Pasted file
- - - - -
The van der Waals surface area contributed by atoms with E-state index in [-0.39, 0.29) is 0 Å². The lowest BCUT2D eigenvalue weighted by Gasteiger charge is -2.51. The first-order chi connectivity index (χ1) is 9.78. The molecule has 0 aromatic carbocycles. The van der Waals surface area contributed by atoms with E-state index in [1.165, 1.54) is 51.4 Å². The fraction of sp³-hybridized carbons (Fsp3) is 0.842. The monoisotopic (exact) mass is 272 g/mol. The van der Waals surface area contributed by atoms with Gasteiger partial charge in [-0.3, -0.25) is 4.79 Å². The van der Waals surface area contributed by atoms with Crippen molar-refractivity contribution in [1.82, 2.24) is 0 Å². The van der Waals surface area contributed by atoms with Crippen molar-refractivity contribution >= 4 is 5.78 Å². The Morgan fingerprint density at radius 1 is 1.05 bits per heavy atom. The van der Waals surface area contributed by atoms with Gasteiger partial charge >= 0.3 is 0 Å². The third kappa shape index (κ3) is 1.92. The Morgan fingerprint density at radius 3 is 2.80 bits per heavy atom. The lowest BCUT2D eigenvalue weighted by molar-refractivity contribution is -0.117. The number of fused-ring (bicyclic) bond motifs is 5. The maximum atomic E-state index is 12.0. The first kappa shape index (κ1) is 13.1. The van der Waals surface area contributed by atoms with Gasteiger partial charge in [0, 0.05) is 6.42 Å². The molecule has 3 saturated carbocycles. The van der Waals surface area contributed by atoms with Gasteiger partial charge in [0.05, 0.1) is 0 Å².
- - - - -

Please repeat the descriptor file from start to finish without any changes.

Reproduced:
The van der Waals surface area contributed by atoms with E-state index in [-0.39, 0.29) is 0 Å². The lowest BCUT2D eigenvalue weighted by Gasteiger charge is -2.51. The first-order chi connectivity index (χ1) is 9.78. The molecule has 0 aromatic carbocycles. The van der Waals surface area contributed by atoms with E-state index in [1.165, 1.54) is 51.4 Å². The fraction of sp³-hybridized carbons (Fsp3) is 0.842. The monoisotopic (exact) mass is 272 g/mol. The van der Waals surface area contributed by atoms with Gasteiger partial charge in [-0.3, -0.25) is 4.79 Å². The van der Waals surface area contributed by atoms with Crippen molar-refractivity contribution in [1.82, 2.24) is 0 Å². The van der Waals surface area contributed by atoms with Crippen molar-refractivity contribution >= 4 is 5.78 Å². The Morgan fingerprint density at radius 1 is 1.05 bits per heavy atom. The van der Waals surface area contributed by atoms with Gasteiger partial charge >= 0.3 is 0 Å². The third kappa shape index (κ3) is 1.92. The Morgan fingerprint density at radius 3 is 2.80 bits per heavy atom. The lowest BCUT2D eigenvalue weighted by molar-refractivity contribution is -0.117. The number of fused-ring (bicyclic) bond motifs is 5. The maximum atomic E-state index is 12.0. The first kappa shape index (κ1) is 13.1. The van der Waals surface area contributed by atoms with Gasteiger partial charge in [0, 0.05) is 6.42 Å². The molecule has 3 saturated carbocycles. The van der Waals surface area contributed by atoms with Gasteiger partial charge in [0.05, 0.1) is 0 Å².